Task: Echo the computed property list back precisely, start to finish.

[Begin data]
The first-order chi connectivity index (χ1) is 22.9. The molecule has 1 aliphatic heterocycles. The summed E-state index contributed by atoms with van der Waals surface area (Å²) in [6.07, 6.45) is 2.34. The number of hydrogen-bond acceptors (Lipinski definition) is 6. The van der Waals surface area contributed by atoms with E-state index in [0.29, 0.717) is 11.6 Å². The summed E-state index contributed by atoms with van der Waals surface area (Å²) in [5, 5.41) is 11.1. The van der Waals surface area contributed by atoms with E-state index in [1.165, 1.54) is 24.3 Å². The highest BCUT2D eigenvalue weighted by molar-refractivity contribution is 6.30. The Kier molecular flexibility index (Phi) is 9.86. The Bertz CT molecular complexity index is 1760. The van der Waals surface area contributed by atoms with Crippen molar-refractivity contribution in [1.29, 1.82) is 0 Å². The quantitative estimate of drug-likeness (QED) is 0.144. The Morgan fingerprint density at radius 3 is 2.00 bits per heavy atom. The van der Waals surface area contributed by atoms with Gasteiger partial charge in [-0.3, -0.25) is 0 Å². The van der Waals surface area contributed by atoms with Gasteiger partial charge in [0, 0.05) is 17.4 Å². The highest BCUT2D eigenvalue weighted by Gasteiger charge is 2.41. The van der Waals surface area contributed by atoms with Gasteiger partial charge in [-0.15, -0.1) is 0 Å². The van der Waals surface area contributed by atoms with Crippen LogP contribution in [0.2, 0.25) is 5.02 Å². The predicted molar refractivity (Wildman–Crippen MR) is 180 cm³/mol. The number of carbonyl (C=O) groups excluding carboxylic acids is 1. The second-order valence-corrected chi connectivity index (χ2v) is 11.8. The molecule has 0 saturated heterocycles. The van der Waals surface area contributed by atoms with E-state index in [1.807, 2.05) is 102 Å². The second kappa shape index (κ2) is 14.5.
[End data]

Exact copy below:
The first-order chi connectivity index (χ1) is 22.9. The molecule has 1 aliphatic heterocycles. The summed E-state index contributed by atoms with van der Waals surface area (Å²) in [6.07, 6.45) is 2.34. The number of hydrogen-bond acceptors (Lipinski definition) is 6. The van der Waals surface area contributed by atoms with E-state index in [0.29, 0.717) is 11.6 Å². The summed E-state index contributed by atoms with van der Waals surface area (Å²) in [5, 5.41) is 11.1. The van der Waals surface area contributed by atoms with E-state index in [1.165, 1.54) is 24.3 Å². The highest BCUT2D eigenvalue weighted by molar-refractivity contribution is 6.30. The Kier molecular flexibility index (Phi) is 9.86. The Bertz CT molecular complexity index is 1760. The van der Waals surface area contributed by atoms with Crippen molar-refractivity contribution in [1.29, 1.82) is 0 Å². The quantitative estimate of drug-likeness (QED) is 0.144. The Morgan fingerprint density at radius 3 is 2.00 bits per heavy atom. The van der Waals surface area contributed by atoms with Gasteiger partial charge in [-0.3, -0.25) is 0 Å². The van der Waals surface area contributed by atoms with Gasteiger partial charge in [0, 0.05) is 17.4 Å². The highest BCUT2D eigenvalue weighted by Gasteiger charge is 2.41. The van der Waals surface area contributed by atoms with Gasteiger partial charge in [-0.15, -0.1) is 0 Å². The van der Waals surface area contributed by atoms with Crippen LogP contribution in [0.2, 0.25) is 5.02 Å². The predicted molar refractivity (Wildman–Crippen MR) is 180 cm³/mol. The number of carbonyl (C=O) groups excluding carboxylic acids is 1. The second-order valence-corrected chi connectivity index (χ2v) is 11.8. The molecule has 0 saturated heterocycles. The van der Waals surface area contributed by atoms with E-state index in [1.807, 2.05) is 102 Å². The second kappa shape index (κ2) is 14.5.